Systematic study of constraints imposed by modified nucleoside triphosphates with protein-like side chains for use in in vitro selection†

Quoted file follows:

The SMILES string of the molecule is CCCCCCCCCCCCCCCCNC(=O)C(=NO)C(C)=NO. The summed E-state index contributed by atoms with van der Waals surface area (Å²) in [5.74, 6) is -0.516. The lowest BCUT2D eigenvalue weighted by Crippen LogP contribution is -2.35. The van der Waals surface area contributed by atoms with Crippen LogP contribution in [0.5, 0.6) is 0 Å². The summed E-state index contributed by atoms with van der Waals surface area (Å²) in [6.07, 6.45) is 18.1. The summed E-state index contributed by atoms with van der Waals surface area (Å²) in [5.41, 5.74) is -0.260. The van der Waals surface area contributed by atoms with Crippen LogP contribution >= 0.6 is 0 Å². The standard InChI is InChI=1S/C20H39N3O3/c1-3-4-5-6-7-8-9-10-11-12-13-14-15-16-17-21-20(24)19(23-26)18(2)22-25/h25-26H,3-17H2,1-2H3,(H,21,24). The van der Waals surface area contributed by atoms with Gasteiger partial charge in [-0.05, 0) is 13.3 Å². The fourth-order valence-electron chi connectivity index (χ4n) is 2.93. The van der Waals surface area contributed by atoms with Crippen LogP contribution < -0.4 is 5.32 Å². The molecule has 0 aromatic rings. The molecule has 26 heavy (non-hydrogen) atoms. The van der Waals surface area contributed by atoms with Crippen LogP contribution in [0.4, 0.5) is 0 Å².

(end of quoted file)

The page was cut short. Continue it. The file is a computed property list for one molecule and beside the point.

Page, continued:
Successful selection of modified DNAzymes depends on the potential for modified nucleoside triphosphates (dNTPs) to replace their unmodified counterparts in enzyme catalyzed primer extension reactions and, once incorporated, to serve as template bases for information transfer prior to PCR amplification. To date, the most densely modified DNAzymes have been selected from three modified dNTPs: 8-histaminyl-deoxyadenosine (dAimTP), 5-guanidinoallyl-deoxyuridine (dUgaTP), and 5-aminoallyl-deoxycytidine (dCaaTP) to provide several RNA-cleaving DNAzymes with greatly enhanced rate constants compared to unmodified counterparts. Here we report biophysical and enzymatic properties of these three modified nucleosides in the context of specific oligonucleotide sequences to understand how these three modified nucleobases function in combinatorial selection. The base-pairing abilities of oligonucleotides bearing one or three modified nucleosides were investigated by thermal denaturation studies and as templates for enzymatic polymerization with both modified and unmodified dNTPs. While we address certain shortcomings in the use of modified dNTPs, we also provide key evidence of faithful incorporation and enzymatic read-out, which strongly supports their continued use in in vitro selection.